The Filter Press is one of the oldest filtration technologies still in use today. It was first developed in the mid 1800’s. Unlike vacuum filters, which operate continually, the Filter Press and many other pressure filters run in batches. After a batch of slurry has run through the filter, and the filtrate drained out, it must shut down, open the filter pack, and discharge the solid cake.
The components of a filter press include the frame or
skeleton and the filter pack. The filter pack consists of plates, sometimes
frames, and filter media.
· Stationary Head- The side of the frame without the closure system has a head that aligns with the filter pack. It is also known as the fixed head. It has a feed hole for the slurry to enter and drain hole for filtrate to exit.
· Follower Head- The hydraulic ram pushes the follower head, or thrust head against the filter pack. There are no feed or drain holes on this head.
· Closure System- A hydraulic ram is used to press the plates together and hold the filter together during operation. It creates a positive seal and prevents leaks.
· Sidebars- The filter press plates rest on sidebars to keep alignment and bear weight.
· Pump- Necessary to create the pressure which drives the process, it is usually a positive displacement pump or a centrifugal feed pump.
· Extra Features- Newer models can include additional components like plate shifters, spray bars, and automatic cake dischargers.
· Plate and Frame Filters- Plate and Frame was the original design, and is still used in some applications. The plate has a series of channels or pips creating high and low points. A cloth or paper filter media sits on top of the plate and filtrate passes through in the drainage area around the low points. The frame creates the empty space necessary for two plates to have a chamber between them. Cake accumulates within the chamber.
· Recessed Filter Plates- Recessed filter plates eliminate the need for frames. The plate’s border is thicker than the high points of the drainage area, creating half of the chamber. The plate it touches creates the other half.
· CGR: Caulked Gasketed Recessed Filter Plates- CGR plates are a recessed plate that has filter media caulked into place, normally in an octagonal configuration. It seal feed and drain holes with o-rings.
· Diaphragm Filter Plates- A recessed filter plate with a diaphragm. When solid cake has bridged its chamber, touching both plates, water is pumped into the diaphragm which swells. This swelling decreases the amount of space available, further dewatering the cake. Diaphragm plates are sometimes staggered with recessed filter plates, so that only one side of any given chamber will swell.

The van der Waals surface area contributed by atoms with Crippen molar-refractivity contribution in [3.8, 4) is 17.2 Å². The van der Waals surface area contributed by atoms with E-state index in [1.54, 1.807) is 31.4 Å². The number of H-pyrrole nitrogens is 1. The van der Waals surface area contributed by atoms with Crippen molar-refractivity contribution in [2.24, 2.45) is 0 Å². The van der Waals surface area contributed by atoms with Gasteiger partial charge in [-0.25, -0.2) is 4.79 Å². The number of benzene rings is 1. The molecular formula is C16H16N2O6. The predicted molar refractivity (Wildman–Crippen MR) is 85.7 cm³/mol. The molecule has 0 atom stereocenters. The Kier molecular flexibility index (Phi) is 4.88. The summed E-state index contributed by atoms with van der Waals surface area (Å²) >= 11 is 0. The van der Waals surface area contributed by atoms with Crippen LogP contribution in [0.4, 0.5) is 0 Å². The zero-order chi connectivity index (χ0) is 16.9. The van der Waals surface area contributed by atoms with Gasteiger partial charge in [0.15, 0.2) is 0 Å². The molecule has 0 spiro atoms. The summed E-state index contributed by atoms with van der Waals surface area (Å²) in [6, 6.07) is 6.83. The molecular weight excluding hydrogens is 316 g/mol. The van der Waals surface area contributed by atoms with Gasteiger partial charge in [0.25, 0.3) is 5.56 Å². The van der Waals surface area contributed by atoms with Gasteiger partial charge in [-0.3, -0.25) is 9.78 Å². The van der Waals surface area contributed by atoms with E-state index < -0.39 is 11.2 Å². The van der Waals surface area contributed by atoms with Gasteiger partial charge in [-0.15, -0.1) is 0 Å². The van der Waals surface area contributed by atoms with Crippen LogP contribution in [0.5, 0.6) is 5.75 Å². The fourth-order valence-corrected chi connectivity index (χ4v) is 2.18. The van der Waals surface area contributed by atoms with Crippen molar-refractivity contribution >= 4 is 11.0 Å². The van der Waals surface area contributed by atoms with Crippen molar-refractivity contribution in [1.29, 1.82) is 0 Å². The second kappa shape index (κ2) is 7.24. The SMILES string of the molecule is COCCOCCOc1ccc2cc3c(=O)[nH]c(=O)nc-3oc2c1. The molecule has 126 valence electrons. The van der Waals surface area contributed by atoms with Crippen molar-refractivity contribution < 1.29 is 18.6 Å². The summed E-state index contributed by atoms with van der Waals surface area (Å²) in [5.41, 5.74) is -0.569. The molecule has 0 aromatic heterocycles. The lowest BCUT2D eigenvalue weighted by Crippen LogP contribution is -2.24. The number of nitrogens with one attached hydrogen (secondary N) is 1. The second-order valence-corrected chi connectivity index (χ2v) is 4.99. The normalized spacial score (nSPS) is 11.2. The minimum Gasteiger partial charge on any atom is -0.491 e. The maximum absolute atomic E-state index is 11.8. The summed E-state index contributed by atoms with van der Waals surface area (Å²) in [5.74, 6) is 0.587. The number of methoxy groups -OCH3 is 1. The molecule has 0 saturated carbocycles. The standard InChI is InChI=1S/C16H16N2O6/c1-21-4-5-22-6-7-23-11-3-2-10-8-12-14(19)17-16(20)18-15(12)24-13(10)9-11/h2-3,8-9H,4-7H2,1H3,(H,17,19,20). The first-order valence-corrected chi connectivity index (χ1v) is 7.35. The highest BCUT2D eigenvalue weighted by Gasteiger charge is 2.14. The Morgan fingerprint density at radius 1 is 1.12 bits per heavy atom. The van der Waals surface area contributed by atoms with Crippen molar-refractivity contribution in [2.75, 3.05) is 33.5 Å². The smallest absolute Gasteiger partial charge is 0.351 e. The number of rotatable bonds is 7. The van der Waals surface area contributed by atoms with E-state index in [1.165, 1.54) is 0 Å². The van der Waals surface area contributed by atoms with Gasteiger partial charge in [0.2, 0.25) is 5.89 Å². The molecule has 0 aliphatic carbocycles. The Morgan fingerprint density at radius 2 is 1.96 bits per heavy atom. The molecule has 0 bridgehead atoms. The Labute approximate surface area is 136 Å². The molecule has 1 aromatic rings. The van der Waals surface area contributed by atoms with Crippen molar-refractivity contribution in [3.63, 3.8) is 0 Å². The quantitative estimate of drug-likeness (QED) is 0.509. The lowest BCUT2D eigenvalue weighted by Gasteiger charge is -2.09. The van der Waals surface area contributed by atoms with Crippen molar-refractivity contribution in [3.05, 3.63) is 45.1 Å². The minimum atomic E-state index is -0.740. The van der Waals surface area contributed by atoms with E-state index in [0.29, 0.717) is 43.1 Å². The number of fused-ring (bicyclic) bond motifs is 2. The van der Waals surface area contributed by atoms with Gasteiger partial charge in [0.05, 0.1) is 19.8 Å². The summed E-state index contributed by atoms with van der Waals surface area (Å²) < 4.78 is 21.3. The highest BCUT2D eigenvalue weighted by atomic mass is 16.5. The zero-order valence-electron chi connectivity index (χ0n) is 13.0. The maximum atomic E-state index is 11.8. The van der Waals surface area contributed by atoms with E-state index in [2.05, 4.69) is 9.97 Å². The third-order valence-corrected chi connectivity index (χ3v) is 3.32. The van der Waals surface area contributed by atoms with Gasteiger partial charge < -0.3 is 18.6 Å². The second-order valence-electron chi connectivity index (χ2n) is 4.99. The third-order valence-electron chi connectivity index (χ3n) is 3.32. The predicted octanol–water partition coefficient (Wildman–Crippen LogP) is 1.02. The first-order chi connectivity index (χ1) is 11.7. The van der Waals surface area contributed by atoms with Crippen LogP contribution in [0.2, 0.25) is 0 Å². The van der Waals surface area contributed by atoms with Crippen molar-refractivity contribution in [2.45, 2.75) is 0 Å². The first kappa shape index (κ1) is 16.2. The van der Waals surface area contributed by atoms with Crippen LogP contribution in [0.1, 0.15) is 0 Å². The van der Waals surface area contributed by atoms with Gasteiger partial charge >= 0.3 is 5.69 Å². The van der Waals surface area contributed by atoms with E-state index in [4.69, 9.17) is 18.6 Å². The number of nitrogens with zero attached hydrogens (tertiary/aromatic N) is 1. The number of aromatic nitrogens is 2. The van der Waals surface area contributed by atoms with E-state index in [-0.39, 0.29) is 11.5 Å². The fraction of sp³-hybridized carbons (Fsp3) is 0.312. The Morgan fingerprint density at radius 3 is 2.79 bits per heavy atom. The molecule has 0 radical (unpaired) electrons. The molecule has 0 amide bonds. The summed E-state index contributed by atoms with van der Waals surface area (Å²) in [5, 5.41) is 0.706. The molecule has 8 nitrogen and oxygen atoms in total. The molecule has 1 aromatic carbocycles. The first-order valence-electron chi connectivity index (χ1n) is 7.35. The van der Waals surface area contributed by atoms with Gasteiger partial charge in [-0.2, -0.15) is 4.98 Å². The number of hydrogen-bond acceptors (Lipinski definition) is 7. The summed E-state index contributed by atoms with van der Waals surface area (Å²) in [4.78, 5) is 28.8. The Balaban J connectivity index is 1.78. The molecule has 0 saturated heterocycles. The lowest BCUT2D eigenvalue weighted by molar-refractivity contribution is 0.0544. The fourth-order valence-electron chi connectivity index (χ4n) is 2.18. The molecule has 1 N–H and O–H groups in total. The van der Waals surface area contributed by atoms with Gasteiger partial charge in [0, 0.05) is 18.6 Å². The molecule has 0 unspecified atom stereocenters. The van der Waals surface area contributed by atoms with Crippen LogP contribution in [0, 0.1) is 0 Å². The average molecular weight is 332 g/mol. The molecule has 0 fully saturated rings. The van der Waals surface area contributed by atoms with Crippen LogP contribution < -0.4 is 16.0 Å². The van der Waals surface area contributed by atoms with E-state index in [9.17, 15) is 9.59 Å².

While cotton was the main filter media, in the 1960’s synthetic fibers created better performing and longer lasting press cloths. National Filter Media has a wide variety of fibers, and weave types. Please contact Shane in the link on the Navbar if you would like to ensure that the cloth your filter uses is the best one for your application.
Here is a list of configurations for Media.
· Drape over cloth- Twice the length of a plate, a Drape Over Cloth sits on top of the plate and lays down each side. It can be held in place by small nubs, or “dog ears”.
· Drape over paper- If cake has a tendency to blind filter media after one batch, a filter paper can be draped on top of the cloth. When the Filter Press opens to discharge, the paper is thrown out with the cake.
· Duplex cloth- Two separate cloths, each the size of a plate’s single face, are sewn to a gusset that covers the feed hole that runs through a plate. The top and side edges of the cloth either have grommets or Velcro to secure both side of the cloth to the plate.
· CGR Cloth- This duplex cloth is shaped to fit in the groove of a CGR Plate. There is a rope sewn into the cloth’s border that gets caulked into each side of the plate.
National Filter Media can supply the following wear parts for any make or model:
· Plate and Frame Cloths (Drape over cloths)
· Recessed Press Cloths
· Plate and Frame Papers (drape over papers)
· Custom manufactured cloth
· Caulking cord
· CGR Cloths
National Filter Media’s Filter Press Specialist, Dave Sperry created this thorough troubleshooting guide.
National Filter Media has the analytical equipment and expertise to identify fabric. Based on our findings you may choose to replace with the same filter media or upgrade to improve performance, reduce down time, or cut costs. Click the link to learn more.
Want to talk about your filter? Contact Shane today. National Filter Media has a territory manager near you. We can be onsite soon to help fix your filter.
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